Davis hired new staff members at each facility, filling all vacant positions from prior layoffs and adding new team members to grow the businesses. Each shop now has a manager, at least one separate service advisor and at least four full-time technicians (Art of Maintenance has six). Using his new hiring system, Davis says, all the new hires have been successful in their roles so far.
“It’s one of those things where the numbers can explain the outcome a little better than I can,” Davis says.
And there’s this: Davis is not required to have a day-to-day role in either shop anymore. He focuses solely on the overall strategies for both businesses.
Plus, he’s putting far fewer miles on the family car these days.
In hindsight, Davis says he sees plenty of red flags that should’ve warned him he wasn’t ready—and his business wasn’t ready—for the expansion.
If he could give advice to shop owners thinking of opening a second location, he says it would be three simple tips.
First, your original shop has to run efficiently without you there, he says. Systems need to be in place that allow the business to run itself.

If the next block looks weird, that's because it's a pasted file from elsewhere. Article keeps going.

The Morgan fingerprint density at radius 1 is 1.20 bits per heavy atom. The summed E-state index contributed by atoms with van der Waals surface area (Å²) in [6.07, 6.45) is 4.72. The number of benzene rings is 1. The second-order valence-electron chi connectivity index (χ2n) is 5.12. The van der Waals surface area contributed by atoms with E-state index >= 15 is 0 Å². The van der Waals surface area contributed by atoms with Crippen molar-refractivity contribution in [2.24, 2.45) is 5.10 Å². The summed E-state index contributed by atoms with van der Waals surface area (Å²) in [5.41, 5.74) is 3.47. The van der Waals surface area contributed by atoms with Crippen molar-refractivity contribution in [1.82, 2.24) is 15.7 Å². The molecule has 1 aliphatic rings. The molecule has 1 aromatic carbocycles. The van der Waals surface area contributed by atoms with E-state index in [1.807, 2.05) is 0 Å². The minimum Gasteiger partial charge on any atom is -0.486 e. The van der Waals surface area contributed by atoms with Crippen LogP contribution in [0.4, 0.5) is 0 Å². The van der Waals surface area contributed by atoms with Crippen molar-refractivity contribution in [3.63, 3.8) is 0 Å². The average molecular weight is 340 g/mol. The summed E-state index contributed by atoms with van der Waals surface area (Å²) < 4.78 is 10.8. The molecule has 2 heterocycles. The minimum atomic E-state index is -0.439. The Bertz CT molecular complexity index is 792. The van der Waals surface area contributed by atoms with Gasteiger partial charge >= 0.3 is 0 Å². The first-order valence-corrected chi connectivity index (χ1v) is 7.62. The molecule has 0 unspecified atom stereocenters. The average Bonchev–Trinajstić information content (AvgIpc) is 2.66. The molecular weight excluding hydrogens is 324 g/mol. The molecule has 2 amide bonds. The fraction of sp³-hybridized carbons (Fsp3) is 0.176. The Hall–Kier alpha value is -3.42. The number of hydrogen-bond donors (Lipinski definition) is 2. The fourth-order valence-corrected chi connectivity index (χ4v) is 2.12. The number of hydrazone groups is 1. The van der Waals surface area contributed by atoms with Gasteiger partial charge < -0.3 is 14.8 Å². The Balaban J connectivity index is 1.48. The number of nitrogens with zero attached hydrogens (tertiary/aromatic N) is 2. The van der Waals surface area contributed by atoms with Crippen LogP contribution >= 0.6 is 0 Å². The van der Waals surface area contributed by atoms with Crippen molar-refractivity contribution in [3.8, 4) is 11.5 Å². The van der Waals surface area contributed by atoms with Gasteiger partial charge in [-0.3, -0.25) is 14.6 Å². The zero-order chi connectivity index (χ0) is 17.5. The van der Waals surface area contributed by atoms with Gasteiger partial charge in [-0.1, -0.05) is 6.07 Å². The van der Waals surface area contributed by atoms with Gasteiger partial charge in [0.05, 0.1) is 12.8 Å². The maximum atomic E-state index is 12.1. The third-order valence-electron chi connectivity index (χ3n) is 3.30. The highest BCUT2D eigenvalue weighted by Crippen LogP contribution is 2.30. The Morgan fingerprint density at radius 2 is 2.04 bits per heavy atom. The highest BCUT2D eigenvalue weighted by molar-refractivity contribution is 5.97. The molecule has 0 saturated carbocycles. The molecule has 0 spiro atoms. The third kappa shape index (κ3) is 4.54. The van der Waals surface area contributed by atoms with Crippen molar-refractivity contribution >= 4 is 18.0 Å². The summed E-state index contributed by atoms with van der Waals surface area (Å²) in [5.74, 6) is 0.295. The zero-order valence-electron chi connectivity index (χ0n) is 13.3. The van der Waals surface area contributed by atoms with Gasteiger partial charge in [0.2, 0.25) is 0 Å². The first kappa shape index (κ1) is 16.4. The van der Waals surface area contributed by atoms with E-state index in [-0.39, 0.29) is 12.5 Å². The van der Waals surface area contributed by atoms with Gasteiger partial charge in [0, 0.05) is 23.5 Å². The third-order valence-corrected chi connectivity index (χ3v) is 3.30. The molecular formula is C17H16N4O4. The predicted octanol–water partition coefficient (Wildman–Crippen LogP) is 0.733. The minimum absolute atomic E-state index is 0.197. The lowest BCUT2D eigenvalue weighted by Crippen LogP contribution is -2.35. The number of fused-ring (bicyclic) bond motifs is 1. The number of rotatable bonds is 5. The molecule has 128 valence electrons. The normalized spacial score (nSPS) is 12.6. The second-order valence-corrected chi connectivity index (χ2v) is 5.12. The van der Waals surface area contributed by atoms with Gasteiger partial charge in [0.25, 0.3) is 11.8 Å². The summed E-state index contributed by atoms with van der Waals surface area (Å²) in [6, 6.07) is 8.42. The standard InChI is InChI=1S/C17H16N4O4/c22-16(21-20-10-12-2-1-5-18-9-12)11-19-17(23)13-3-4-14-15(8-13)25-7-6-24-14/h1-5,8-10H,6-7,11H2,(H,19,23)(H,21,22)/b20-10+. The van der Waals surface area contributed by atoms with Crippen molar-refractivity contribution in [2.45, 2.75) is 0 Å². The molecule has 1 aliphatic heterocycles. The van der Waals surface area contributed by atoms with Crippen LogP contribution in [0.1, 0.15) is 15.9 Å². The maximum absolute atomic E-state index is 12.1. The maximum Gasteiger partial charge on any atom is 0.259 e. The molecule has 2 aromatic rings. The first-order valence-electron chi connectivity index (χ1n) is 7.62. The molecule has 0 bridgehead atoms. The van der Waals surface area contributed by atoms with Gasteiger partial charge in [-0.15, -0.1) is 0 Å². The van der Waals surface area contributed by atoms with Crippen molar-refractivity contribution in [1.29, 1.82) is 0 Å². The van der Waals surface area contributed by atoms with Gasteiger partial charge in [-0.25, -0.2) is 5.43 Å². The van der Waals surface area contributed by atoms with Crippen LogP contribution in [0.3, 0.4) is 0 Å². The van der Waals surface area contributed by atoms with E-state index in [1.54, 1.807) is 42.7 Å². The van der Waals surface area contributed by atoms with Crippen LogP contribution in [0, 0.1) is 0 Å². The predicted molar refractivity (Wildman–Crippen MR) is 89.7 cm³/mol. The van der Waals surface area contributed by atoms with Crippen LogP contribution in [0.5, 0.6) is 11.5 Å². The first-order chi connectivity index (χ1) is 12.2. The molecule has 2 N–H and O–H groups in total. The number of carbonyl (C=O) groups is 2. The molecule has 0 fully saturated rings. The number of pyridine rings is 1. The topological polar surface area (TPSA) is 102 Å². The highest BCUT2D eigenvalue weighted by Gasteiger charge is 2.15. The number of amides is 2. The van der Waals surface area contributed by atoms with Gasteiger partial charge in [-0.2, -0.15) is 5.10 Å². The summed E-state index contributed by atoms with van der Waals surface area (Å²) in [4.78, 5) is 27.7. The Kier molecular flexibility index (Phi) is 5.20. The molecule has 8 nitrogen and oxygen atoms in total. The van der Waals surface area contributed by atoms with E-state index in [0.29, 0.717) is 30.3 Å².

Second, Davis says you need to have a good marketing strategy for the new shop. How are you going to get customers? Where are they coming from? Whom do you want to come to you? You have to have a thorough plan, Davis says.
And last, Davis says you need to be financially sound. He suggests having enough reserves to cover at least six months of operational costs for your original shop in case something goes wrong.
“If you’re keeping track,” Davis jokes, “I wouldn’t have opened my second shop under my own criteria.”
Davis says that the proper plan makes owning multiple shops possible, even if they’re far apart. And it makes running a single facility that much more efficient.
“Just applying all that I learned to one shop helps tremendously,” he says. “You can grow your business through systems and procedures. It’s an ongoing thing, and you’ll never really be done putting systems in, but it’s the systems that make that distance between your shops that much shorter.”